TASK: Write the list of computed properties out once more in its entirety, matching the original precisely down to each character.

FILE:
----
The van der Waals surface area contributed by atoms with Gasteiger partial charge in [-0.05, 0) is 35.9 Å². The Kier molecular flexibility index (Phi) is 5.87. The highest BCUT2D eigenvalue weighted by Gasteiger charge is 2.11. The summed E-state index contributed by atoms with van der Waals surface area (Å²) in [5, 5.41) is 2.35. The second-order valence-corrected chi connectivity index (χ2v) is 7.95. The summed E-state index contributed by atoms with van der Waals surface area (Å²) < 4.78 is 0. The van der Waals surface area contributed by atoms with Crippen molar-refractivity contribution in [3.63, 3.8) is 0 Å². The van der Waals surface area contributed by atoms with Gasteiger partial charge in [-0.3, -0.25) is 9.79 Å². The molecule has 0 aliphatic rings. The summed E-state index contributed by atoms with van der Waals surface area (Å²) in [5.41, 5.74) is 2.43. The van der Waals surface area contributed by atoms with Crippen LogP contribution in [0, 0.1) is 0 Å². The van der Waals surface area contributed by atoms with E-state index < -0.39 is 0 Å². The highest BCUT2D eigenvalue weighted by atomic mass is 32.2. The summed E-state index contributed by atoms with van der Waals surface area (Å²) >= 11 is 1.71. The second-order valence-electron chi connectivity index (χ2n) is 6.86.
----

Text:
The van der Waals surface area contributed by atoms with Gasteiger partial charge in [-0.05, 0) is 35.9 Å². The Kier molecular flexibility index (Phi) is 5.87. The highest BCUT2D eigenvalue weighted by Gasteiger charge is 2.11. The summed E-state index contributed by atoms with van der Waals surface area (Å²) in [5, 5.41) is 2.35. The second-order valence-corrected chi connectivity index (χ2v) is 7.95. The summed E-state index contributed by atoms with van der Waals surface area (Å²) < 4.78 is 0. The van der Waals surface area contributed by atoms with Crippen molar-refractivity contribution in [3.63, 3.8) is 0 Å². The van der Waals surface area contributed by atoms with Gasteiger partial charge in [-0.3, -0.25) is 9.79 Å². The molecule has 0 aliphatic rings. The summed E-state index contributed by atoms with van der Waals surface area (Å²) in [5.41, 5.74) is 2.43. The van der Waals surface area contributed by atoms with Crippen LogP contribution in [0, 0.1) is 0 Å². The van der Waals surface area contributed by atoms with E-state index < -0.39 is 0 Å². The highest BCUT2D eigenvalue weighted by atomic mass is 32.2. The summed E-state index contributed by atoms with van der Waals surface area (Å²) >= 11 is 1.71. The second-order valence-electron chi connectivity index (χ2n) is 6.86.